Recent Posts

  • BT Developing Content Platform

    BT Developing Content Platform

    BT Wholesale has releaved it has been developing a content delivery platform to try and ease the burden on the infrastructure brought on by the increasing usage of web based TV playback systems like the BBC’s iPlayer, 4oD and Five on Demand.

    Called “Content Connect” the service is being developed by BT Wholesale with BT Retail and other ISPs trialling it. Currently several thousand users are testing the service with a planned launch next year.

    With the uptake of streaming services, providers are needing to find alternative ways to reduce the overall load on their networks, hundreds of users each watching the same program over the internet takes its toll on finite resources. Bringing the content closer to the edge of the network reduces the load on the core infrastructure and will also decrease the time it takes for a user to download a show to watch it.

    The ideal answer is to cache the programmes at the Exchange, as close to the user as possible but this would involve co-operation from all ISPs to enable a service like this. Only time will tell what and how this service will work and how much benefit it will give to the end user.

  • The IPTV Future?

    The IPTV Future?

    The Press has been making a lot of noise about the recent decision to screen one of the England World Cup qualifiers exclusively on the internet. The match is being screened online because of the collapse of Pay to View TV provider, Setanta Sports. The FA needed to look for a way to make up the lost revenue because of Setata’s demise.

    At a price point of £4.99 to watch the single match, the price point could however put a lot of users off. This is quite steep for a 90 minute game. The service is being provided by streaming provider, Perform. It claims its service will be able to support up to 1 million subscribers, however it hasn’t been tested that far.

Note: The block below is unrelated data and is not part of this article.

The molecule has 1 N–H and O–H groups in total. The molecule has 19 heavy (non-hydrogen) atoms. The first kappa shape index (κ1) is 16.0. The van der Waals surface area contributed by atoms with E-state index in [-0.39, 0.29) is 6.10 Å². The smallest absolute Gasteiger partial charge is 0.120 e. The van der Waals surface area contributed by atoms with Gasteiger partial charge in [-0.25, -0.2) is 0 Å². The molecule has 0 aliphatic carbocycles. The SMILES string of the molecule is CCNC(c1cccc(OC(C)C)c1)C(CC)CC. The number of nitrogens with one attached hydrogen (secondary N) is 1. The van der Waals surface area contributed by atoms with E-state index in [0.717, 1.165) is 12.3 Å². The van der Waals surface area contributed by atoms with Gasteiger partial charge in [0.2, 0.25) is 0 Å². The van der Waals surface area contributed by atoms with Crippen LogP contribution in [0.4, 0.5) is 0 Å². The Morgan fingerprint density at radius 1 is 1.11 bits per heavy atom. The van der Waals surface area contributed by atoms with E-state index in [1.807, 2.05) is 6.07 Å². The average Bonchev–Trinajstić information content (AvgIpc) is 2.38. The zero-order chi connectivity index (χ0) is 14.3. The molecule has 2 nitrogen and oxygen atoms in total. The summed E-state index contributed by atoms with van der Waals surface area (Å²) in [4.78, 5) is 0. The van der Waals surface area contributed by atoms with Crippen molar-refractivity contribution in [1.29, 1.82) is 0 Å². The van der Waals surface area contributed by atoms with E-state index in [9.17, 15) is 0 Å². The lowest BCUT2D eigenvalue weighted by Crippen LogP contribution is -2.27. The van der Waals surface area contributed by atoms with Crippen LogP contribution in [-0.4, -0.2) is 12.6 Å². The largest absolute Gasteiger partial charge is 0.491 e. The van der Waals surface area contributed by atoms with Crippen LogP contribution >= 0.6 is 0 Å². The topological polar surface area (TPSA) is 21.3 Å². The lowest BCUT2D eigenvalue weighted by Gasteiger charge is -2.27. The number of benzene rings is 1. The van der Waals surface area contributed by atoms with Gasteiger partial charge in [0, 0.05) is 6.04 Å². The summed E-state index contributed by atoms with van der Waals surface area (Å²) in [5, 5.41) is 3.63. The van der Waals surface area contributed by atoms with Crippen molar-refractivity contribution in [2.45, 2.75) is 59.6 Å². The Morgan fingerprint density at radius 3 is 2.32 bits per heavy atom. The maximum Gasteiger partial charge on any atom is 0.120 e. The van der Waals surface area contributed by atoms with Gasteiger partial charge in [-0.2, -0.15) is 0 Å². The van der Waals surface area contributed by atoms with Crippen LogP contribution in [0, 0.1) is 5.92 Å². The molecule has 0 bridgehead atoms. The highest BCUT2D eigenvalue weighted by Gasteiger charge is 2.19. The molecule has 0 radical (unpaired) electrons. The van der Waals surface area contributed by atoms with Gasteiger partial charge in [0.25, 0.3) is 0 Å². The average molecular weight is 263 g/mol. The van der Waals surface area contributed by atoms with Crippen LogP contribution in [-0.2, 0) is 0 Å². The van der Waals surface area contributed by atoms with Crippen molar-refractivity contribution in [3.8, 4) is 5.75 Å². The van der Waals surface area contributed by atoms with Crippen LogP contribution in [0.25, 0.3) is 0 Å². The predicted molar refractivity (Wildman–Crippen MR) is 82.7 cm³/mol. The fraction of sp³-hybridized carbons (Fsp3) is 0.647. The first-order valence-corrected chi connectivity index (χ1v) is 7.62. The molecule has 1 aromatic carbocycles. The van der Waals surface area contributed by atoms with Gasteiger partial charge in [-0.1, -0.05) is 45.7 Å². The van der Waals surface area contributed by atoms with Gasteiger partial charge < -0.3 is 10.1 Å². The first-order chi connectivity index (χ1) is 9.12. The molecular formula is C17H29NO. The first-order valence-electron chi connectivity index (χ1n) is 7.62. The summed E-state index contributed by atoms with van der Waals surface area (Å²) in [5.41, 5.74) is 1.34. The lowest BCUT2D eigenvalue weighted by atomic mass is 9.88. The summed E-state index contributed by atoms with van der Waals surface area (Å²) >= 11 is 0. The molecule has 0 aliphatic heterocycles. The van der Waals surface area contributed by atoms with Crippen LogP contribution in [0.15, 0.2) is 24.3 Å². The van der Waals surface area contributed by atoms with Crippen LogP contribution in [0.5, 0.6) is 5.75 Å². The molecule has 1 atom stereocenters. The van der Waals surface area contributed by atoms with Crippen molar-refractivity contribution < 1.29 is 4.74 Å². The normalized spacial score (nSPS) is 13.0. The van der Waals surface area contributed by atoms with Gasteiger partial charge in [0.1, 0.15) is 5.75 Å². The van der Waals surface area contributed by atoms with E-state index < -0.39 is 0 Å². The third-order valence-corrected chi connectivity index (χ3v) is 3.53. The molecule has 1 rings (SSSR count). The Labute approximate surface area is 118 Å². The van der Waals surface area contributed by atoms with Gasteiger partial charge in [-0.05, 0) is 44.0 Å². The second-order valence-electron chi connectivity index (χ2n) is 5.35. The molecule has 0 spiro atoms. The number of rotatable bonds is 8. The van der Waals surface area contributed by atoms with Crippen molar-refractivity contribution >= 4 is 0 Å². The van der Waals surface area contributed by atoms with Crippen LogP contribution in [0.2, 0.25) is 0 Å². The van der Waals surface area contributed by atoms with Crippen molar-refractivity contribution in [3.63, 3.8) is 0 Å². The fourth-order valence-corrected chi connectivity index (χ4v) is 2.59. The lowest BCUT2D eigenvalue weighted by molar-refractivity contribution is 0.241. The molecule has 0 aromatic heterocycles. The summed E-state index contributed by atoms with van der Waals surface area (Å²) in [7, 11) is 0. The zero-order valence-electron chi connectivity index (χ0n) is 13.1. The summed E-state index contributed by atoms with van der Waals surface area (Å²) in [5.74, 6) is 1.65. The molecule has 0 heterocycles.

While IPTV provides a good way to get TV content out to users, no mater where they are, there are a few issues that come up with it. The quality is going to vary based on the amount of data (the bandwidth) of the connection available, with the average connection in the UK about 2Mb, this should be enough for most streaming, but at peak times the main pipes ISPs use may get congested.

    Not only is there the bandwidth to worry about, but also there is monthly usage limits. Gone are the days of completely unlimited connections, we are now stuck with lower and lower caps while providers fight for the cheapest price / most users. Even if your not on a hard capped package, I would say your connection is “subject to fair use” – i.e. if your provider thinks your using too much, you are!

    I can’t see many things being IPTV exclusive, however I can see more and more going online, the BBC for an example allow live streaming of some of their channels already through IPlayer. The increase in web based viewing is going to force internet service providers to rethink how they sell their connections, low caps are going to be frequently met with the increase in streaming and videos online.